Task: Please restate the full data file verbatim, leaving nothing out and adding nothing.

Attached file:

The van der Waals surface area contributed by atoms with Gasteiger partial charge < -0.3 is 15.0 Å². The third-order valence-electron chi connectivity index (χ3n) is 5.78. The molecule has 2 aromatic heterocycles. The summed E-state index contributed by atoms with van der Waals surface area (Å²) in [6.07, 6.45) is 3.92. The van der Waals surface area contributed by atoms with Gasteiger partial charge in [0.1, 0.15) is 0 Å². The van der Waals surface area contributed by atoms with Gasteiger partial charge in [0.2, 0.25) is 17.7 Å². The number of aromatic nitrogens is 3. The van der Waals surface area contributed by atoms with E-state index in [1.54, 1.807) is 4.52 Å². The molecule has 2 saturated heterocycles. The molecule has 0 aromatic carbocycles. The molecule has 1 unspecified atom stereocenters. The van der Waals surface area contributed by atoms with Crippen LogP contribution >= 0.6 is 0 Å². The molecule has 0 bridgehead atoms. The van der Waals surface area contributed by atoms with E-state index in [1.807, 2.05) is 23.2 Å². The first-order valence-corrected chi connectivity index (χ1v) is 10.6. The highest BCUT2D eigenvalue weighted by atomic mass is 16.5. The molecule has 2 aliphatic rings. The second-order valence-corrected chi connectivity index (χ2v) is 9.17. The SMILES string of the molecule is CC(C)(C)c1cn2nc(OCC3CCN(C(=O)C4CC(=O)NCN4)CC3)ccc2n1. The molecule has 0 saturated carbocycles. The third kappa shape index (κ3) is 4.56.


The van der Waals surface area contributed by atoms with Gasteiger partial charge < -0.3 is 15.0 Å². The third-order valence-electron chi connectivity index (χ3n) is 5.78. The molecule has 2 aromatic heterocycles. The summed E-state index contributed by atoms with van der Waals surface area (Å²) in [6.07, 6.45) is 3.92. The van der Waals surface area contributed by atoms with Gasteiger partial charge in [0.1, 0.15) is 0 Å². The van der Waals surface area contributed by atoms with Gasteiger partial charge in [0.2, 0.25) is 17.7 Å². The number of aromatic nitrogens is 3. The van der Waals surface area contributed by atoms with E-state index in [1.54, 1.807) is 4.52 Å². The molecule has 2 saturated heterocycles. The molecule has 0 aromatic carbocycles. The molecule has 1 unspecified atom stereocenters. The van der Waals surface area contributed by atoms with Crippen LogP contribution >= 0.6 is 0 Å². The molecule has 0 bridgehead atoms. The van der Waals surface area contributed by atoms with E-state index in [1.807, 2.05) is 23.2 Å². The first-order valence-corrected chi connectivity index (χ1v) is 10.6. The highest BCUT2D eigenvalue weighted by atomic mass is 16.5. The molecule has 2 aliphatic rings. The second-order valence-corrected chi connectivity index (χ2v) is 9.17. The SMILES string of the molecule is CC(C)(C)c1cn2nc(OCC3CCN(C(=O)C4CC(=O)NCN4)CC3)ccc2n1. The molecule has 0 saturated carbocycles. The third kappa shape index (κ3) is 4.56.